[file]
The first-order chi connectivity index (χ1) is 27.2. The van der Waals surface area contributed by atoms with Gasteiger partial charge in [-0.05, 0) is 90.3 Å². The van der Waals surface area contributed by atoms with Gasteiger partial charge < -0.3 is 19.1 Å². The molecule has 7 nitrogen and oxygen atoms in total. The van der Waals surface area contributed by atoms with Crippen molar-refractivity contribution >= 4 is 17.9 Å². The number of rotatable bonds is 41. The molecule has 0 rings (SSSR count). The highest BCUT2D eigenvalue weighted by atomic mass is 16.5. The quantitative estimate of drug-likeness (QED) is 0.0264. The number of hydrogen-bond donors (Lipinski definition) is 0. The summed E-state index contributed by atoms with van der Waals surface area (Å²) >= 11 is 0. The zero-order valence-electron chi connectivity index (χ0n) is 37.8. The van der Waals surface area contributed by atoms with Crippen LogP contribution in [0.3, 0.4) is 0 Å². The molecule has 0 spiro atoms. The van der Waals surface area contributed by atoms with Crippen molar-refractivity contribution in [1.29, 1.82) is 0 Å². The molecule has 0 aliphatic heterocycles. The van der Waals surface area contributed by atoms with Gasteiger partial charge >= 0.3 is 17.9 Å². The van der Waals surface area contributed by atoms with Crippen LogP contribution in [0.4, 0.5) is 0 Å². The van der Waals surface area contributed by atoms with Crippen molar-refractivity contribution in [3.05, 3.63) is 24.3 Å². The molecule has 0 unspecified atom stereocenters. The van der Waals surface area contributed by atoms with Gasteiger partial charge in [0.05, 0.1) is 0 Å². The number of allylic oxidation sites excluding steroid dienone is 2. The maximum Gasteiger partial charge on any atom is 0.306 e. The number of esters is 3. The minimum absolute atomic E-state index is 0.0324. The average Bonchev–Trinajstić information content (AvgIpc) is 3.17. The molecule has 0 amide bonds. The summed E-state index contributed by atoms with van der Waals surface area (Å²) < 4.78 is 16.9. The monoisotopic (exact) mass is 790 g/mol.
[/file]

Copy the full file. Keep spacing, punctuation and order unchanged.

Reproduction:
The first-order chi connectivity index (χ1) is 27.2. The van der Waals surface area contributed by atoms with Gasteiger partial charge in [-0.05, 0) is 90.3 Å². The van der Waals surface area contributed by atoms with Gasteiger partial charge < -0.3 is 19.1 Å². The molecule has 7 nitrogen and oxygen atoms in total. The van der Waals surface area contributed by atoms with Crippen molar-refractivity contribution >= 4 is 17.9 Å². The number of rotatable bonds is 41. The molecule has 0 rings (SSSR count). The highest BCUT2D eigenvalue weighted by atomic mass is 16.5. The quantitative estimate of drug-likeness (QED) is 0.0264. The number of hydrogen-bond donors (Lipinski definition) is 0. The summed E-state index contributed by atoms with van der Waals surface area (Å²) >= 11 is 0. The zero-order valence-electron chi connectivity index (χ0n) is 37.8. The van der Waals surface area contributed by atoms with Crippen LogP contribution in [0.3, 0.4) is 0 Å². The molecule has 0 spiro atoms. The van der Waals surface area contributed by atoms with Crippen molar-refractivity contribution in [1.29, 1.82) is 0 Å². The molecule has 0 aliphatic heterocycles. The van der Waals surface area contributed by atoms with Gasteiger partial charge >= 0.3 is 17.9 Å². The van der Waals surface area contributed by atoms with Crippen LogP contribution in [0.4, 0.5) is 0 Å². The van der Waals surface area contributed by atoms with Crippen molar-refractivity contribution in [3.05, 3.63) is 24.3 Å². The molecule has 0 unspecified atom stereocenters. The van der Waals surface area contributed by atoms with Gasteiger partial charge in [0.05, 0.1) is 0 Å². The number of allylic oxidation sites excluding steroid dienone is 2. The maximum Gasteiger partial charge on any atom is 0.306 e. The number of esters is 3. The minimum absolute atomic E-state index is 0.0324. The average Bonchev–Trinajstić information content (AvgIpc) is 3.17. The molecule has 0 amide bonds. The summed E-state index contributed by atoms with van der Waals surface area (Å²) < 4.78 is 16.9. The monoisotopic (exact) mass is 790 g/mol.